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Home / News / 2017 / Redland’s Craftsman Victorian Preserves School’s Period Aesthetic

Redland’s Craftsman Victorian preserves school’s period aesthetic

When the 80-year-old roof of Richard Hale School in Hertford needed replacing it was imperative that new clay tiles matched the existing in appearance, not only because the school is in a conservation area; but it is also situated directly opposite the local authority’s planning department. Consequently, the obvious specification choice was Rosemary Clay Craftsman tiles in Victorian from Redland, the UK’s leading manufacturer and supplier of pitched roof systems.

 

“The roof was beginning to fail in several places and it was very difficult to maintain because the pitches are so steep,” said Matt Botheras, the school’s business manager. “It was a pressing job because there are three things that can close a school if they fail: the windows, the boiler and the roof!”

 

Founded as a grammar school in 1617, Richard Hale is a boys' secondary school with academy status, with more than 1,000 pupils, including its co-educational sixth form.

 

The massive job of replacing the 165,000 tiles went to the Breyer Group, which also installed new gutters and fascias. “Redland supported us all the way along, ensuring that we had a steady supply of materials and advising on accessories such as vents,” commented Tom Titler, who managed the contract. “We’ve got a long-standing relationship with them, and have always enjoyed very good technical support.”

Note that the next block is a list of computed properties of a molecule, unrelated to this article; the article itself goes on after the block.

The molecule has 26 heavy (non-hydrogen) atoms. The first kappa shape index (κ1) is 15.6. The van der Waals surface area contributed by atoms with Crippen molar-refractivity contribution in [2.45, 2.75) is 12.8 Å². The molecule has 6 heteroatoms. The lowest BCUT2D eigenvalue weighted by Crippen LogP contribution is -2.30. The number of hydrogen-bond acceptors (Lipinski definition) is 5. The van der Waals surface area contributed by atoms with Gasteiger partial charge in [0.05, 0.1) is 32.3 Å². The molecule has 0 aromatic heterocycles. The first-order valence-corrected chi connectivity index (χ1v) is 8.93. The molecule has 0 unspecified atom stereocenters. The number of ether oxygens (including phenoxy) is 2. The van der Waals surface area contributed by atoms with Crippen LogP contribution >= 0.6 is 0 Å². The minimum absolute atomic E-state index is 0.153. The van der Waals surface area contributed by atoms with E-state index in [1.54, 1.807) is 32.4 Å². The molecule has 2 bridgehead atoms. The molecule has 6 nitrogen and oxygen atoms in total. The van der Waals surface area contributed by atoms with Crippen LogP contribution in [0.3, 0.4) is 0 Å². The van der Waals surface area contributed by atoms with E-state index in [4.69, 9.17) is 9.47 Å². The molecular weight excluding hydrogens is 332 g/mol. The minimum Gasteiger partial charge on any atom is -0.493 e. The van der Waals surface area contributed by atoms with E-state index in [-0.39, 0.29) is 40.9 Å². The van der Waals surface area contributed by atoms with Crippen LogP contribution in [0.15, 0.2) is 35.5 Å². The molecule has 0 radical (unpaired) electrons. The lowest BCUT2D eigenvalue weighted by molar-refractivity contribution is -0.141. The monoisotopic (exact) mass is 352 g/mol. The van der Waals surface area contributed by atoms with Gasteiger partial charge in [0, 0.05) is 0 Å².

Rosemary clay tiles are an intrinsic element of Britain’s vernacular architectural style. The Rosemary Clay Craftsman tiles are created on a bespoke production line so that they may look as if they were made in the 19th century but perform with all the attributes and strength of a 21st century tile. Each Craftsman tile looks like a genuine handmade clay tile because it has a textured surface, an irregular front edge and varying hanging lengths.

 

Three colours are available: Hawkhurst and Albury, which have fine, red sanded surfaces and varying amounts of random black patterning to provide aged, weathered looks; and Victorian, a dark and blackened clay with a grittier texture.

 

Redland’s Group wind tunnel has been used to test the tiles, using different combinations of high wind and driving rain to determine the tile performance in terms of wind loading and weather tightness. These tests proved that Rosemary Clay Craftsman plain tiles conform to BS EN 1304: 2013 Clay roofing tiles and fittings - Product definitions and specifications and will meet all the requirements of BS 5534: 2014 Code of practice for slating and tiling (including shingles), if the installer complies with Redland fixing recommendations.

 

For more information on Rosemary Clay Craftsman and the new Victorian colour or to request a free sample, please visit www.redland.co.uk/craftsman

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